The urban population is increasing at a very rapid rate in India. It is projected to inflate to the order of 357 million in 2011 and 432 million by 2021 (Census of India 2001). [1] Rapid urban growth has led to an increase in the number of urban poor, especially those living in slums. India's urban poor have even outnumbered the rural poor, since 1998. [2] Attention to vulnerable communities in the slums is therefore needed from a public health perspective, and pregnant females and children constitute the major "high risk" group. Given the increasing importance of urban health to global prospects, The United Nations Millennium Development Goals look to substantial improvements in maternal and child survival targets, linked exquisitely with their fourth and fifth goals. [3] Although urban India has a relatively strong health and nutrition infrastructure - with public sector investments coming from central, state, and local bodies as well as a vast private sector - there is marked inequitable distribution of service availability and utilization between the rich and poor, between the settled urban population and the marginalized slum dwellers. Vulnerable urban communities continue to be poorly served. This is not only the result of underprovision or "service" barriers. but is a product of interrelated variables such as poverty, inequitable distribution of primary healthcare services, poor referral systems, vertical programming, and attitudinal and management challenges. [2] Understanding how policies and programs can address both service and demand side barriers is a central question, both globally and locally, particularly in view of the poor health status of women and children. Although uniformly disadvantaged, the urban poor cannot be treated as homogenous entities; there exist important sociodemographic variations within the urban poor population in relation to their use of services and the barriers faced in service utilization. Most urban slum areas are built by immigrant families in search of jobs who come from neighboring rural areas, bringing with them their own area-specific social customs, rituals, and taboos. Depending on these factors, the slums may differ from each other in their indicators of health. [4] It is understandable therefore that aggregate urban health statistics would mask inequalities. We described maternity care in two vulnerable slum communities in Aligarh, and examined differences in care and outcomes between the two deprived groups. Keeping in mind the above facts, the present study was carried out with the following specific objectives:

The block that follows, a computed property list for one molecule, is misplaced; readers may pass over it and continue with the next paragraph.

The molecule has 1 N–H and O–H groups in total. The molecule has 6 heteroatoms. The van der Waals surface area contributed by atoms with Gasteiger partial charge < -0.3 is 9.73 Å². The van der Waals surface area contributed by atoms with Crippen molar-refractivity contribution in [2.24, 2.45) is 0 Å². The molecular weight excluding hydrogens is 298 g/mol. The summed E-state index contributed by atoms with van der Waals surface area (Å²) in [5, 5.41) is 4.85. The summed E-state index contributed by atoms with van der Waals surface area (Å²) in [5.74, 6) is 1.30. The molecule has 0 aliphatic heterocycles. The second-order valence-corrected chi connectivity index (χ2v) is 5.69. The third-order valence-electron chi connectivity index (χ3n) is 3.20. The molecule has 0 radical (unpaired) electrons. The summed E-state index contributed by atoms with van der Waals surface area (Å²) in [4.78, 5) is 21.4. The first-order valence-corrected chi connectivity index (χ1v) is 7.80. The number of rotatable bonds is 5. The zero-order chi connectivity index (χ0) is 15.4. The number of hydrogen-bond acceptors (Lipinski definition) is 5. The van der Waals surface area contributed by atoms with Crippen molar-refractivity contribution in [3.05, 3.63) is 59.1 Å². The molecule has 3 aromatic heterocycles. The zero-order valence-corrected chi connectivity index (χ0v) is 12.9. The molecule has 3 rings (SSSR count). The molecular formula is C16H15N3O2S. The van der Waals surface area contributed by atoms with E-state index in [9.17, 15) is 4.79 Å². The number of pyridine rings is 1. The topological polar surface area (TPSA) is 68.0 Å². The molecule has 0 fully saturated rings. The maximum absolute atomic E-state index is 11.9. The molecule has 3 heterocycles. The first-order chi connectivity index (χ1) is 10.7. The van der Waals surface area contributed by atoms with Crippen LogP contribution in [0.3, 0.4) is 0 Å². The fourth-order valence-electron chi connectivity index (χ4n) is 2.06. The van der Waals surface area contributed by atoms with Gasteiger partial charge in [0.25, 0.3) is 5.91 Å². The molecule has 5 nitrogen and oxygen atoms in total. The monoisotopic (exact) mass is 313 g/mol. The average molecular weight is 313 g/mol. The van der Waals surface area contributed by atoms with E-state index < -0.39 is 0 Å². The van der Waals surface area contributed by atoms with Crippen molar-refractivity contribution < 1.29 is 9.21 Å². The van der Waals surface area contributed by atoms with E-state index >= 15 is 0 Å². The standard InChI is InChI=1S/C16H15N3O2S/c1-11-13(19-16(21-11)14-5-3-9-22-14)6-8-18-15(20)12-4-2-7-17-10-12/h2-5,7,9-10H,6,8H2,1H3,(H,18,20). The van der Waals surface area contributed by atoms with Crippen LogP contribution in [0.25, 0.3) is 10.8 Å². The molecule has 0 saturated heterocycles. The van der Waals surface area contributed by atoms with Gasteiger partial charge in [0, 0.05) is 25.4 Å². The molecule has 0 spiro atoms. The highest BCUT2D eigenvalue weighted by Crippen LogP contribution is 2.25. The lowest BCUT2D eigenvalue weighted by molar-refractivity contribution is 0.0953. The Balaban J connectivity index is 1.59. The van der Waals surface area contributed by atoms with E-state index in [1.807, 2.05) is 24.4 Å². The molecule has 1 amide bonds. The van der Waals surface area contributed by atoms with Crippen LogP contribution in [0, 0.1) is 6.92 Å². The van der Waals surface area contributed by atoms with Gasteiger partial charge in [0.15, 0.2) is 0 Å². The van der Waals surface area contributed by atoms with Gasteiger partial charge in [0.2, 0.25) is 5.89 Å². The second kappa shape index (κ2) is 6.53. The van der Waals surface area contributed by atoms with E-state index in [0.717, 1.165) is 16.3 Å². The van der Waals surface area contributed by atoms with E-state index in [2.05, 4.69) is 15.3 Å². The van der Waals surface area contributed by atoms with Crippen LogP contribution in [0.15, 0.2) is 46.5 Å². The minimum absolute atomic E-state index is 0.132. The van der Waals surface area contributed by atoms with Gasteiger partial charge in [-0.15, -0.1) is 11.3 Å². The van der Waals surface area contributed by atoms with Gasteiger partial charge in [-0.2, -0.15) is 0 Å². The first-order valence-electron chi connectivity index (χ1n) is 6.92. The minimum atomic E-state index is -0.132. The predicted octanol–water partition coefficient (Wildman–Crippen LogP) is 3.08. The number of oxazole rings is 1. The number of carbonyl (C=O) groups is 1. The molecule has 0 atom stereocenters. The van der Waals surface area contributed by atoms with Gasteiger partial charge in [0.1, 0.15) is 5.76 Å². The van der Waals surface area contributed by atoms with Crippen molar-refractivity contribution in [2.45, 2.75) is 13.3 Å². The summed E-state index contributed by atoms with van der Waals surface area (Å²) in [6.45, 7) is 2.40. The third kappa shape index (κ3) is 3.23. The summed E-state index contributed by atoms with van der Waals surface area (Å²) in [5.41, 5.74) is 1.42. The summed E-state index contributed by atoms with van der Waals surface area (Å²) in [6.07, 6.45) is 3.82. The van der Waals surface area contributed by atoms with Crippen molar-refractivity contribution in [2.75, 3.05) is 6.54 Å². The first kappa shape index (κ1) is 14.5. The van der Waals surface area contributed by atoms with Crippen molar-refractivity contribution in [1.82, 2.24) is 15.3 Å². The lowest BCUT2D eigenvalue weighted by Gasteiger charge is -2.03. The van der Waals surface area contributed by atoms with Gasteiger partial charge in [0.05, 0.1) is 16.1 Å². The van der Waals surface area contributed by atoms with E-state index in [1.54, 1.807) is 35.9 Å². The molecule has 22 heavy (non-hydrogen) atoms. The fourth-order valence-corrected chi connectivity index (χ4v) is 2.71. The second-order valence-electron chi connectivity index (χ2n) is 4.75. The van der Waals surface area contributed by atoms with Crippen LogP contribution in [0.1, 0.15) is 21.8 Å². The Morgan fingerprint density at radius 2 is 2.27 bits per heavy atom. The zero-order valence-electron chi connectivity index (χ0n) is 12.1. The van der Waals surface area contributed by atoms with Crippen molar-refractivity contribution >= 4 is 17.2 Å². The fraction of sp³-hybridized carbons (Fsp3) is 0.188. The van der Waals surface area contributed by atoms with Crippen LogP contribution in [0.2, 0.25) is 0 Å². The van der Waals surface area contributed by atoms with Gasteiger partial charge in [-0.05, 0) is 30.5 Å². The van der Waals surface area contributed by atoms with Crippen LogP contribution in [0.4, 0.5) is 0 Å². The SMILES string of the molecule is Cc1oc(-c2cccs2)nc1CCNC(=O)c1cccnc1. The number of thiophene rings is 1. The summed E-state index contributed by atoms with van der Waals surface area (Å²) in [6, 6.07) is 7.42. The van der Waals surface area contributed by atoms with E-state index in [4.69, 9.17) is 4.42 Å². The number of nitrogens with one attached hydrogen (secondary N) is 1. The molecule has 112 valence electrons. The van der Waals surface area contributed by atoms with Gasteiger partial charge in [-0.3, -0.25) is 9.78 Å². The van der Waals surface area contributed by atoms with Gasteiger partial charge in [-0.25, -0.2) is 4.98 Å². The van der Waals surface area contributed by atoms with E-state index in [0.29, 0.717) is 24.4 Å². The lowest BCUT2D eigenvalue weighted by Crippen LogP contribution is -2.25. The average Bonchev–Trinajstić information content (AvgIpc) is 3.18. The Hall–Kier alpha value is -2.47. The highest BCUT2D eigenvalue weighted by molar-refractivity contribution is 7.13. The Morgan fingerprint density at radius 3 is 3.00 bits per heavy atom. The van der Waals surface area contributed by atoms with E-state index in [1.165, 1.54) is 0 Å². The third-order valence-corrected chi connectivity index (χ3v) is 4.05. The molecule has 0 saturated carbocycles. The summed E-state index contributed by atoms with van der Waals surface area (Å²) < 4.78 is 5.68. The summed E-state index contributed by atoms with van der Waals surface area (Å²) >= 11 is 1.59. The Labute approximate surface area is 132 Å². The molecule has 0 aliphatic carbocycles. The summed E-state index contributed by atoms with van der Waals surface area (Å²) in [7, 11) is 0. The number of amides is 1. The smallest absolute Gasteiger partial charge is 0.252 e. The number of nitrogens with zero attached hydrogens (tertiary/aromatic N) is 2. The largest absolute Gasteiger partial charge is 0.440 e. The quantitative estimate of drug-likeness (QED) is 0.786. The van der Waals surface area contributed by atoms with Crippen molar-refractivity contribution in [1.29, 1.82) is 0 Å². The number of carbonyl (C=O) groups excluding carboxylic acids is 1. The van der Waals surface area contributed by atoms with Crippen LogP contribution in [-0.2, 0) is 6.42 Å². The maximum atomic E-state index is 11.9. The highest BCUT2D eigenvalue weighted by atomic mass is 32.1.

1. To determine existing maternal health practices during pregnancy and childbirth in two urban slums,
  2. To compare health practices and barriers to services utilization between two different slums.

   Materials and Methods Top

The present cross-sectional descriptive study was carried out in two urban slums selected purposively. Slum A (Nabinagar/Jamalpur) was registered with the municipality and had good civic amenities compared to Slum B (Mehfooznagar), which was unregistered in the municipality, and was thus a "gray area." Slum A (Nabinagar/Jamalpur) had a population of 27,518 living in 5297 households [Table 1]. Most people were working as daily wagers, laborers, and vendors and belonged to the lower socioeconomic group. Health services available within 2 km of the area included a tertiary care facility (medical college), one private nursing home offering facilities for antenatal care and delivery services, one health subcenter, and one health clinic for children, managed by the "polio partners." (for the underserved strategy for National Polio Eradication, the "polio partners" include Departments of Community Medicine and Paediatrics, United Nations International Children's Emergency Fund (UNICEF), Rotary International and District Health Administration. A cadre of local community level workers are employed by UNICEF with the primary objective of improving coverage of oral polio vaccine by social mobilization and tracking of newborn children). Slum B (Mehfooz Nagar) was unregistered and had a population of 19,957 living in 3712 households [Table 1]. Most of the residents belonged to lower socioeconomic classes and were engaged in unskilled daily wage works. A large number of inhabitants were unemployed. The health services available within 2 km included Health Clinic for children managed by "polio partners" and two unqualified private providers (Quacks). The nearest Government Health Facility was the District Hospital situated 6 km away.